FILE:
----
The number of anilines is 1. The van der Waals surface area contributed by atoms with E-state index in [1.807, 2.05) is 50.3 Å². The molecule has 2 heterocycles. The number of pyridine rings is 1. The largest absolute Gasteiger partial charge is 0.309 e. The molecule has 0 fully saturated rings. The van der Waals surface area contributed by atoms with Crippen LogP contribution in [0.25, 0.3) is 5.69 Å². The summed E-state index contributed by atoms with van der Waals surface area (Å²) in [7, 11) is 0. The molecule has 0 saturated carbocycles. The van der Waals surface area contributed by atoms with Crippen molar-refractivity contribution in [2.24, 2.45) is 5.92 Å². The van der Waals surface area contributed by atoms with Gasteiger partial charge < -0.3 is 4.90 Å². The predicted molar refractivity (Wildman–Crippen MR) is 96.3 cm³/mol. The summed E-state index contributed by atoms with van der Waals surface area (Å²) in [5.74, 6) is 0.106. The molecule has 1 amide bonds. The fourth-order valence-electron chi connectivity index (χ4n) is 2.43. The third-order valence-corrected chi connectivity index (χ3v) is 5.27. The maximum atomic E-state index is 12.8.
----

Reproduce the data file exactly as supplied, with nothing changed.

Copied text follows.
The number of anilines is 1. The van der Waals surface area contributed by atoms with E-state index in [1.807, 2.05) is 50.3 Å². The molecule has 2 heterocycles. The number of pyridine rings is 1. The largest absolute Gasteiger partial charge is 0.309 e. The molecule has 0 fully saturated rings. The van der Waals surface area contributed by atoms with Crippen LogP contribution in [0.25, 0.3) is 5.69 Å². The summed E-state index contributed by atoms with van der Waals surface area (Å²) in [7, 11) is 0. The molecule has 0 saturated carbocycles. The van der Waals surface area contributed by atoms with Crippen molar-refractivity contribution in [2.24, 2.45) is 5.92 Å². The van der Waals surface area contributed by atoms with Gasteiger partial charge < -0.3 is 4.90 Å². The predicted molar refractivity (Wildman–Crippen MR) is 96.3 cm³/mol. The summed E-state index contributed by atoms with van der Waals surface area (Å²) in [5.74, 6) is 0.106. The molecule has 1 amide bonds. The fourth-order valence-electron chi connectivity index (χ4n) is 2.43. The third-order valence-corrected chi connectivity index (χ3v) is 5.27. The maximum atomic E-state index is 12.8.